Saving Lives and the Planet with Our Forks
The brilliant work of doctors like T. Colin Campbell, Caldwell Esselstyn, Dean Ornish, and Joel Fuhrman, along with many other dedicated health professionals, has made it increasingly clear that for the vast majority of people, a plant-strong diet is indeed a path to health and vitality.
Dr. Campbell and his son Thomas wrote the bestseller The China Study, describing the groundbreaking research that led them to conclude that the more nutrients we get from plants and the fewer from animal products, the healthier we are likely to be.
Dean Ornish, MD, president of the Preventive Medicine Research Institute, promotes a program focused on a lowfat, whole foods, near-vegan diet. Dr. Ornish has published a long series of peerreviewed studies in the most prestigious medical journals, demonstrating that three-quarters of the patients who follow his program are able to not just arrest but actually reverse heart disease without surgery. Medicare has joined many insurance companies that now pay for patients to adopt the Ornish program. Nearly 80 percent of patients with severely clogged arteries are able to avoid bypass or angioplasty through the program.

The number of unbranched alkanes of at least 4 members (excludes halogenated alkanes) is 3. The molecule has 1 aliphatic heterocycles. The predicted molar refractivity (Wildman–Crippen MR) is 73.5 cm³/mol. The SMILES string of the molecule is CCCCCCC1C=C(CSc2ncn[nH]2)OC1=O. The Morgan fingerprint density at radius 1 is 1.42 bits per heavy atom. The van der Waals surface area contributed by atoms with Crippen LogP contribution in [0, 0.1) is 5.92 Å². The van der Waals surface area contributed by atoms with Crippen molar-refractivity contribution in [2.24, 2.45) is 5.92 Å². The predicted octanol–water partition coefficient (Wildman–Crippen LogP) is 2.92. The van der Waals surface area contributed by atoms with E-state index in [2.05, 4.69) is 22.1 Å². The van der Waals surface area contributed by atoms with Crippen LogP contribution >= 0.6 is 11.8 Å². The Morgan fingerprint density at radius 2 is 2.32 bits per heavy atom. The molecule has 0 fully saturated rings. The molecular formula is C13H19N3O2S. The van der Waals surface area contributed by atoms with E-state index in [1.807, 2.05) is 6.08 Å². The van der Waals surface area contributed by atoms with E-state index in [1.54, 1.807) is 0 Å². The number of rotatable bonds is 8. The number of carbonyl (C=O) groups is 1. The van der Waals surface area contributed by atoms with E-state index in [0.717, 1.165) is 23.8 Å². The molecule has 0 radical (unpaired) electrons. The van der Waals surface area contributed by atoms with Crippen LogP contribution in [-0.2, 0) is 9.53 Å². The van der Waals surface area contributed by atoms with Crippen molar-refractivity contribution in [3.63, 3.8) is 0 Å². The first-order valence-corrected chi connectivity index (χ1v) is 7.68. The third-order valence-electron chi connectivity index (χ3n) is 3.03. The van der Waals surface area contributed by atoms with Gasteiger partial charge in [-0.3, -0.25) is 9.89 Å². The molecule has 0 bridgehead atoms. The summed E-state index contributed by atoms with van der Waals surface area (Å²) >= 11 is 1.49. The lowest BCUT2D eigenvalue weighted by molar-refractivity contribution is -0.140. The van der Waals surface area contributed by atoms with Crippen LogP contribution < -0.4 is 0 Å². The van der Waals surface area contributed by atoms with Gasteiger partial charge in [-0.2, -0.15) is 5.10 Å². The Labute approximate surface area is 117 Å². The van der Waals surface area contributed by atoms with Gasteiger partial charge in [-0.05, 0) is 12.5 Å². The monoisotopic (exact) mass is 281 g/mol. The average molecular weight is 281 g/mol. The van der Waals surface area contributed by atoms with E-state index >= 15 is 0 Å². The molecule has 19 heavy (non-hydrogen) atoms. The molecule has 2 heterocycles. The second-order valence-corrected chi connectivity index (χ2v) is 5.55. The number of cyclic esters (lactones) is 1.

Caldwell B. Esselstyn, MD, director of the cardiovascular prevention and reversal program at the Cleveland Clinic Wellness Institute, reported in the American Journal of Cardiology that in his study, “Patients became virtually heart-attack proof.” Dr. Esselstyn’s results were phenomenal. All the patients in his study had severe heart disease at the outset, and most were expected to live less than a year. Yet after 12 years on the program, 95 percent of them were alive and well. At the core of his program is a diet nearly identical to that advocated by Drs. Campbell and Ornish – a nutrient-dense, whole foods, low-fat, near-vegan diet.
Even Bill Clinton was impressed. He loved hamburgers and doughnuts. However, in 2004, less than four years after leaving office, the 58-year-old Clinton underwent quadruple bypass surgery to restore blood flow to his heart. In 2010, Clinton underwent another heart procedure. Two stents were placed inside one of his coronary arteries that had once again become clogged. Then Clinton made a decision that transformed his life, and made him the world’s most famous vegan. He lost more than 25 pounds and felt healthier than ever. He proudly told the press that he was now following the guidance of Drs. Campbell, Ornish, and Esselstyn.